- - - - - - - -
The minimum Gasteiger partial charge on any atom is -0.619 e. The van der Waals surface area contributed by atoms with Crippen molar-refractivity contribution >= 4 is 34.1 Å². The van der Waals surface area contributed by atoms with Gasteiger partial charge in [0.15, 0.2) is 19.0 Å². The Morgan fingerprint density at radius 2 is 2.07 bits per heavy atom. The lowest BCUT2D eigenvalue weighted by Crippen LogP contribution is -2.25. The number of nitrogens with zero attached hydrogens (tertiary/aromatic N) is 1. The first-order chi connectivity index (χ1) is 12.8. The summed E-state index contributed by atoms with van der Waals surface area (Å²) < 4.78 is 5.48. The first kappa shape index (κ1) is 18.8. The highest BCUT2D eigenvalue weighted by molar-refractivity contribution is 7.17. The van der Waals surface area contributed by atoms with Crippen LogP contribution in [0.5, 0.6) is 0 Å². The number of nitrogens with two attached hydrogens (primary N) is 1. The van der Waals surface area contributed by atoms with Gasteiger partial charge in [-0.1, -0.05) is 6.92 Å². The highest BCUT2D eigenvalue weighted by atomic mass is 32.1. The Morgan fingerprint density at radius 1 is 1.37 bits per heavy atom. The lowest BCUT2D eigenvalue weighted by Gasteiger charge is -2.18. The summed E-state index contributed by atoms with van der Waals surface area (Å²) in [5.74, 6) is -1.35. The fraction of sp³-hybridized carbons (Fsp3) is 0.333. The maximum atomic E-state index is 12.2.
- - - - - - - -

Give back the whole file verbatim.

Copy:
The minimum Gasteiger partial charge on any atom is -0.619 e. The van der Waals surface area contributed by atoms with Crippen molar-refractivity contribution >= 4 is 34.1 Å². The van der Waals surface area contributed by atoms with Gasteiger partial charge in [0.15, 0.2) is 19.0 Å². The Morgan fingerprint density at radius 2 is 2.07 bits per heavy atom. The lowest BCUT2D eigenvalue weighted by Crippen LogP contribution is -2.25. The number of nitrogens with zero attached hydrogens (tertiary/aromatic N) is 1. The first-order chi connectivity index (χ1) is 12.8. The summed E-state index contributed by atoms with van der Waals surface area (Å²) < 4.78 is 5.48. The first kappa shape index (κ1) is 18.8. The highest BCUT2D eigenvalue weighted by molar-refractivity contribution is 7.17. The van der Waals surface area contributed by atoms with Crippen LogP contribution in [0.5, 0.6) is 0 Å². The number of nitrogens with two attached hydrogens (primary N) is 1. The van der Waals surface area contributed by atoms with Gasteiger partial charge in [-0.1, -0.05) is 6.92 Å². The highest BCUT2D eigenvalue weighted by atomic mass is 32.1. The Morgan fingerprint density at radius 1 is 1.37 bits per heavy atom. The lowest BCUT2D eigenvalue weighted by Gasteiger charge is -2.18. The summed E-state index contributed by atoms with van der Waals surface area (Å²) in [5.74, 6) is -1.35. The fraction of sp³-hybridized carbons (Fsp3) is 0.333. The maximum atomic E-state index is 12.2.